The Arizona governor has grown closer to the White House since cautiously embracing the president in 2016, but can't risk alienating moderate voters.
Arizona Republican Gov. Doug Ducey's decision to replace the late John McCain is as much about his own political future as it is about filling the seat of the six-term senator and decorated war hero.
Republicans with knowledge of the governor's thinking say he'll have to remain deferential to Trump and the White House while also taking care not to alienate a statewide electorate ahead of a tough reelection fight in November.
Ducey — a former Coldstone Creamery chief executive — was hesitant to publicly endorse Trump in 2016 but showed up to at least two closed-door campaign events for him before the election, said one Republican close to the governor.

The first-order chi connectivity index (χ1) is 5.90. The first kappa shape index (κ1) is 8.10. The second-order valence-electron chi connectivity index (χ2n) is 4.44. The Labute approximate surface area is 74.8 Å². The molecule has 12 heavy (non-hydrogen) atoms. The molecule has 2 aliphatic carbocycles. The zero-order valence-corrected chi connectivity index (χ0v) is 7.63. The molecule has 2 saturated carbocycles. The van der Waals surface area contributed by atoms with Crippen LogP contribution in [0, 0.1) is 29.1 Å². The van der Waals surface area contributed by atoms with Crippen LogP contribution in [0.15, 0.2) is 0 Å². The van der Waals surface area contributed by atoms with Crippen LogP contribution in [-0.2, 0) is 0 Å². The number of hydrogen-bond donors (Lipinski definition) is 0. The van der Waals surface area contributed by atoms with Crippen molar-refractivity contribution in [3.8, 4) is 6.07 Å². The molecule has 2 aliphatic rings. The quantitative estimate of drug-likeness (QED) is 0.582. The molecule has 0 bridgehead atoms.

He has since appeared at official White House gatherings, notably on border security, though he's remained cautious about where he's seen with the president, skipping a Trump rally in Phoenix last year. Ducey, who is close to Vice President Mike Pence, instead met Trump on the tarmac as he arrived in Arizona.
"Doug has certainly done everything, at least that I've observed, in a way that's conducive to a good relationship with Trump," said former Republican Rep. Trent Franks of Arizona. "There might have been disagreements at times, but very rarely has there been anything but expressed support on Doug's part."
Ducey says he's not making any moves until after McCain's funeral as a way to honor his memory.